2022-11-14 1:14:43 AM  

Nicholas D. Wolfwood: Tick-Tick.


The SRB grain(s) are single chunks per segment, but have to mate to each other seamlessly lest there be unwanted burn paths with all the unpleasantness that entails. Since the material is a mix of finely-divided solids (aluminum and some kind of perchlorate oxidizer) in a polymer matrix it may be subject to shrinkage and/or distortion over time as any volatiles present escape, or gravity does its thing. Especially concerning would be gaps opening if the material un-sticks from the casing.
 
2022-11-14 6:42:15 AM  

Larva Lump: What factors determine the use-by dates for the SRBs? Chemical aging? Geometry changes? Mold? Handwavium radiation exposure?

Anyway, here are a few of my NARS-WAGs for failures, mostly due to the storm exposure:

SRB hold-down bolt pyro under/non-performance

Umbilical or stabilization arm retraction issues

Main engine thrust vectoring underperformance/failure

Foam insulation loss

Birbs


Im thinking unexpected POGO due to overlooked resonances, and then structural failure from the resulting fatigue stresses.
 
2022-11-14 7:50:46 AM  

kkinnison: The storm already caused some insulation to peel off according to the latest briefing,


Specifically, it is a 2" thick, 10' long bead of RTV silicone.

Theoretically, if it peeled off they COULD shoot a fresh bead in there.  RTV is not exactly high-tech stuff; your car's engine likely have a good amount of it in there keeping various spurts from happening.  A couple of $20 tubes and she'd be right as rain!
 
2022-11-14 10:01:17 AM  
FTFA:
The Space Launch System (SLS) rocket and the Orion capsule-already on the launch pad-experienced 100 mph winds, which is higher than the 85 mph the hardware is designed to cope with, said NASA.

But pre-hurricane, Fark Space Launch Experts assured us all that because the rocket goes more than 85 mph after liftoff, hurricane force winds were NBD!
 
2022-11-14 3:28:18 PM  

TTFK: kkinnison: The storm already caused some insulation to peel off according to the latest briefing,

Specifically, it is a 2" thick, 10' long bead of RTV silicone.

Theoretically, if it peeled off they COULD shoot a fresh bead in there.  RTV is not exactly high-tech stuff; your car's engine likely have a good amount of it in there keeping various spurts from happening.  A couple of $20 tubes and she'd be right as rain!


Except that apparently they don't have a way of getting a human to that location.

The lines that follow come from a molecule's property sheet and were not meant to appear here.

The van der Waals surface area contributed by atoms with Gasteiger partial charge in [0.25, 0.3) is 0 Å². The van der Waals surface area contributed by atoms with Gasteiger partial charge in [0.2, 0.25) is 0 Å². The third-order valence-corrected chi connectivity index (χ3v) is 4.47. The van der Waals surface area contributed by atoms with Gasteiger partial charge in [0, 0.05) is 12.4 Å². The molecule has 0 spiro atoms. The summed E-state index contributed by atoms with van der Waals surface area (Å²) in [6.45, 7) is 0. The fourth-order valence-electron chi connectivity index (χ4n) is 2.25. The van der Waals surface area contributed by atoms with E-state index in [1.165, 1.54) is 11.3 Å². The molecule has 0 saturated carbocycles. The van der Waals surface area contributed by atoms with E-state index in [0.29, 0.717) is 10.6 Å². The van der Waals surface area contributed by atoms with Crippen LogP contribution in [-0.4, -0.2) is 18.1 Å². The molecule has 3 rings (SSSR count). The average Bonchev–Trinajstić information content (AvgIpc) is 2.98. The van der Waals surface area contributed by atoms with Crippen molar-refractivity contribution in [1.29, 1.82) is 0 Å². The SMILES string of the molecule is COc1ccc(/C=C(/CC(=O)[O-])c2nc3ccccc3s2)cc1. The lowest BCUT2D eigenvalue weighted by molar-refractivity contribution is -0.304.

(Back in the Apollo days, they'd just have somebody up there with ropes or whatever.... visit the little space museum in Titusville if you'r ever in town; some of the guys who got stuck doing that kind of crazy shiat still volunteer as docents there.)
 
2022-11-14 6:29:42 PM  

dbirchall: Except that apparently they don't have a way of getting a human to that location.

(Back in the Apollo days, they'd just have somebody up there with ropes or whatever.... visit the little space museum in Titusville if you'r ever in town; some of the guys who got stuck doing that kind of crazy shiat still volunteer as docents there.)


They're gonna need one hell of a cherry picker.
 
2022-11-14 7:11:24 PM  
Looking forward to this.

CSB:
In my younger days, I worked on projects to dispose of expired solid-fueled rocket engines. The main issue with just burning them was that the exhaust gas contained asbestos. One plan was to fire Shillelagh rockets into a huge HEPA filter. The project unfortunately had tech and office politics issues and got canceled. The other project fired a Nike Hercules motor in a big artificial underground cavern. We pulled back a fair distance for this one, because if the propellant grain had any cracks, then it switched from burning to high-order detonation.
 
2022-11-14 7:56:45 PM  
If SLS has an RUD and the Orion capsule's LAS works as designed, is there any chance NASA contracts with someone who actually knows how to build reliable rockets for the remainder of the Artemis program?
 
2022-11-14 9:49:07 PM  

Olympic Trolling Judge: dbirchall: Except that apparently they don't have a way of getting a human to that location.

(Back in the Apollo days, they'd just have somebody up there with ropes or whatever.... visit the little space museum in Titusville if you'r ever in town; some of the guys who got stuck doing that kind of crazy shiat still volunteer as docents there.)

They're gonna need one hell of a cherry picker.


They've already stated that if they have to work on that particular RTV piece, they have to roll it back to the VAB.

My money is on 'Someone will say they're good as it sits'.

I believe I've already heard that "Oh, everything is still sealed just fine, this outer piece is just to smooth out the air flow".
 
2022-11-14 10:56:56 PM  

Nicholas D. Wolfwood: Olympic Trolling Judge: dbirchall: Except that apparently they don't have a way of getting a human to that location.

(Back in the Apollo days, they'd just have somebody up there with ropes or whatever.... visit the little space museum in Titusville if you'r ever in town; some of the guys who got stuck doing that kind of crazy shiat still volunteer as docents there.)

They're gonna need one hell of a cherry picker.

They've already stated that if they have to work on that particular RTV piece, they have to roll it back to the VAB.

My money is on 'Someone will say they're good as it sits'.

I believe I've already heard that "Oh, everything is still sealed just fine, this outer piece is just to smooth out the air flow".


Well, at least NASA has a perfect record of good judgement in decisions involving insulating materials.